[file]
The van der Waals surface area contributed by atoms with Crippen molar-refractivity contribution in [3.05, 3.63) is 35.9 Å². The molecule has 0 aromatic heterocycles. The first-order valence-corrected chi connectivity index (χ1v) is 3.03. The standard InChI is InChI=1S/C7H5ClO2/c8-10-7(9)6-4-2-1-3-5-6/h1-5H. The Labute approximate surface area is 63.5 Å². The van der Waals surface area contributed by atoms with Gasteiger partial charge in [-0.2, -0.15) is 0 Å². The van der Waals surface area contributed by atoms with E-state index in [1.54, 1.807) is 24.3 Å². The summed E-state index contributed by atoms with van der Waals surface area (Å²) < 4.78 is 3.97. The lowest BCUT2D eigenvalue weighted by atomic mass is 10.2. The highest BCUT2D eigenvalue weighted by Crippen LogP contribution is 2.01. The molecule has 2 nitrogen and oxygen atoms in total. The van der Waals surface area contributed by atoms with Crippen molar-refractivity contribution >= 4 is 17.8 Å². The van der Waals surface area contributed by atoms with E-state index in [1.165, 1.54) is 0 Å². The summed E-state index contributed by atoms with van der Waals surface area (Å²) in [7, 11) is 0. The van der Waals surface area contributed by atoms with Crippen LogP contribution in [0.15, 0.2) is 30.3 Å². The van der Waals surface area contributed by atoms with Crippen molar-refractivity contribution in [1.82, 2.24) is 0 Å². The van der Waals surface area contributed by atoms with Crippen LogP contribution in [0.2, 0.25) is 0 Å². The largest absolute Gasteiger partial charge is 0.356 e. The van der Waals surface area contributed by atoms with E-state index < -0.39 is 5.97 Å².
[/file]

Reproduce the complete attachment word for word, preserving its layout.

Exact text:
The van der Waals surface area contributed by atoms with Crippen molar-refractivity contribution in [3.05, 3.63) is 35.9 Å². The molecule has 0 aromatic heterocycles. The first-order valence-corrected chi connectivity index (χ1v) is 3.03. The standard InChI is InChI=1S/C7H5ClO2/c8-10-7(9)6-4-2-1-3-5-6/h1-5H. The Labute approximate surface area is 63.5 Å². The van der Waals surface area contributed by atoms with Gasteiger partial charge in [-0.2, -0.15) is 0 Å². The van der Waals surface area contributed by atoms with E-state index in [1.54, 1.807) is 24.3 Å². The summed E-state index contributed by atoms with van der Waals surface area (Å²) < 4.78 is 3.97. The lowest BCUT2D eigenvalue weighted by atomic mass is 10.2. The highest BCUT2D eigenvalue weighted by Crippen LogP contribution is 2.01. The molecule has 2 nitrogen and oxygen atoms in total. The van der Waals surface area contributed by atoms with Crippen molar-refractivity contribution >= 4 is 17.8 Å². The van der Waals surface area contributed by atoms with E-state index in [1.165, 1.54) is 0 Å². The summed E-state index contributed by atoms with van der Waals surface area (Å²) in [7, 11) is 0. The van der Waals surface area contributed by atoms with Crippen LogP contribution in [0.15, 0.2) is 30.3 Å². The van der Waals surface area contributed by atoms with Crippen molar-refractivity contribution in [1.82, 2.24) is 0 Å². The van der Waals surface area contributed by atoms with Crippen LogP contribution in [0.2, 0.25) is 0 Å². The largest absolute Gasteiger partial charge is 0.356 e. The van der Waals surface area contributed by atoms with E-state index < -0.39 is 5.97 Å².